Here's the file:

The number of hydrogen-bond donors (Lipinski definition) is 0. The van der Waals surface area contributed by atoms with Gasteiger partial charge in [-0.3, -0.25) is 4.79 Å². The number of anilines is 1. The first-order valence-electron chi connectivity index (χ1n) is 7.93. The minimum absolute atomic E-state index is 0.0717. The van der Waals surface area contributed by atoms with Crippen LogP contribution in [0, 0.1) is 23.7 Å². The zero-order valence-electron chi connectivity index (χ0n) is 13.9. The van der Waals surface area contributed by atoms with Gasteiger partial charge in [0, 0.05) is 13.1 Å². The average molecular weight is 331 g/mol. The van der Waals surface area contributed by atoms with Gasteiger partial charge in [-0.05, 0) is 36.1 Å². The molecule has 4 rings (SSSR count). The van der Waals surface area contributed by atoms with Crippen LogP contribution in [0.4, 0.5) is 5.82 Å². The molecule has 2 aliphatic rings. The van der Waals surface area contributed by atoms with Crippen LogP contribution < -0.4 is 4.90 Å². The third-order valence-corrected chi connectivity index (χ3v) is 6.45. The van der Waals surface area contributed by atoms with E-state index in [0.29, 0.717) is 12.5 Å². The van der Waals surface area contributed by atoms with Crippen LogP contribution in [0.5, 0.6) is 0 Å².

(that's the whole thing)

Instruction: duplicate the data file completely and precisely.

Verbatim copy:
The number of hydrogen-bond donors (Lipinski definition) is 0. The van der Waals surface area contributed by atoms with Gasteiger partial charge in [-0.3, -0.25) is 4.79 Å². The number of anilines is 1. The first-order valence-electron chi connectivity index (χ1n) is 7.93. The minimum absolute atomic E-state index is 0.0717. The van der Waals surface area contributed by atoms with Crippen LogP contribution in [0, 0.1) is 23.7 Å². The zero-order valence-electron chi connectivity index (χ0n) is 13.9. The van der Waals surface area contributed by atoms with Gasteiger partial charge in [0, 0.05) is 13.1 Å². The average molecular weight is 331 g/mol. The van der Waals surface area contributed by atoms with Gasteiger partial charge in [-0.05, 0) is 36.1 Å². The molecule has 4 rings (SSSR count). The van der Waals surface area contributed by atoms with Crippen LogP contribution in [0.4, 0.5) is 5.82 Å². The molecule has 2 aliphatic rings. The van der Waals surface area contributed by atoms with Crippen LogP contribution < -0.4 is 4.90 Å². The third-order valence-corrected chi connectivity index (χ3v) is 6.45. The van der Waals surface area contributed by atoms with E-state index in [0.29, 0.717) is 12.5 Å². The van der Waals surface area contributed by atoms with Crippen LogP contribution in [0.5, 0.6) is 0 Å².